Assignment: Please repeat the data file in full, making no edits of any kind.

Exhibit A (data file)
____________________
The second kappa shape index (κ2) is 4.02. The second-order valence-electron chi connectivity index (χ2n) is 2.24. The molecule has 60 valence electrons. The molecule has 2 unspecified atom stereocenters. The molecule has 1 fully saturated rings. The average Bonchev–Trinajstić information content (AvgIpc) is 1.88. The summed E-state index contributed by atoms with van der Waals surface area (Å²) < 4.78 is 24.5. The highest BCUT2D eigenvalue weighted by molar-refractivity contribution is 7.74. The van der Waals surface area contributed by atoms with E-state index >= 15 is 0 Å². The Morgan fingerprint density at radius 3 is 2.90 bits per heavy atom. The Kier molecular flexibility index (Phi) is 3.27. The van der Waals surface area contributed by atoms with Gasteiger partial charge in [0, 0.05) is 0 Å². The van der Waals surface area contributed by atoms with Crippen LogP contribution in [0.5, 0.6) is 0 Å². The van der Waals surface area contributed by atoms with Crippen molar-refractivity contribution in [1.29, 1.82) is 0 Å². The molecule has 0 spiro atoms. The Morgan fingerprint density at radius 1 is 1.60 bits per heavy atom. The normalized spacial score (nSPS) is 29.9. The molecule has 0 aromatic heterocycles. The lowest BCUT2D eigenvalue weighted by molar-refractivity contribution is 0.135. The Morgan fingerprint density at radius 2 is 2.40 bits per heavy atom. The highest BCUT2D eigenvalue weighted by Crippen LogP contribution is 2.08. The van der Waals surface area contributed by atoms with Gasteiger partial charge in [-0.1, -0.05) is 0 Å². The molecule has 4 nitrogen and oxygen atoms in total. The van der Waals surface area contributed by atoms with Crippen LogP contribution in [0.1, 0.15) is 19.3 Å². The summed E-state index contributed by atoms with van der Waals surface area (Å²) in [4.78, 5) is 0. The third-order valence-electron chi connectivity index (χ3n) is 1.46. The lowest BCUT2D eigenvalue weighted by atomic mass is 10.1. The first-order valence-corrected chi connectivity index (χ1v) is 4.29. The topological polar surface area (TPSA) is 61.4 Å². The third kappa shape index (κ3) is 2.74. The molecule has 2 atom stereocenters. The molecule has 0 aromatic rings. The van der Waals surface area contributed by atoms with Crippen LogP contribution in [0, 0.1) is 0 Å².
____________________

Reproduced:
The second kappa shape index (κ2) is 4.02. The second-order valence-electron chi connectivity index (χ2n) is 2.24. The molecule has 60 valence electrons. The molecule has 2 unspecified atom stereocenters. The molecule has 1 fully saturated rings. The average Bonchev–Trinajstić information content (AvgIpc) is 1.88. The summed E-state index contributed by atoms with van der Waals surface area (Å²) < 4.78 is 24.5. The highest BCUT2D eigenvalue weighted by molar-refractivity contribution is 7.74. The van der Waals surface area contributed by atoms with E-state index >= 15 is 0 Å². The Morgan fingerprint density at radius 3 is 2.90 bits per heavy atom. The Kier molecular flexibility index (Phi) is 3.27. The van der Waals surface area contributed by atoms with Gasteiger partial charge in [0, 0.05) is 0 Å². The van der Waals surface area contributed by atoms with Crippen LogP contribution in [0.5, 0.6) is 0 Å². The van der Waals surface area contributed by atoms with Crippen molar-refractivity contribution in [1.29, 1.82) is 0 Å². The molecule has 0 spiro atoms. The Morgan fingerprint density at radius 1 is 1.60 bits per heavy atom. The normalized spacial score (nSPS) is 29.9. The molecule has 0 aromatic heterocycles. The lowest BCUT2D eigenvalue weighted by molar-refractivity contribution is 0.135. The Morgan fingerprint density at radius 2 is 2.40 bits per heavy atom. The highest BCUT2D eigenvalue weighted by Crippen LogP contribution is 2.08. The van der Waals surface area contributed by atoms with Gasteiger partial charge in [-0.1, -0.05) is 0 Å². The molecule has 4 nitrogen and oxygen atoms in total. The van der Waals surface area contributed by atoms with Crippen LogP contribution in [0.1, 0.15) is 19.3 Å². The summed E-state index contributed by atoms with van der Waals surface area (Å²) in [4.78, 5) is 0. The third-order valence-electron chi connectivity index (χ3n) is 1.46. The lowest BCUT2D eigenvalue weighted by atomic mass is 10.1. The first-order valence-corrected chi connectivity index (χ1v) is 4.29. The topological polar surface area (TPSA) is 61.4 Å². The third kappa shape index (κ3) is 2.74. The molecule has 2 atom stereocenters. The molecule has 0 aromatic rings. The van der Waals surface area contributed by atoms with Crippen LogP contribution in [0, 0.1) is 0 Å².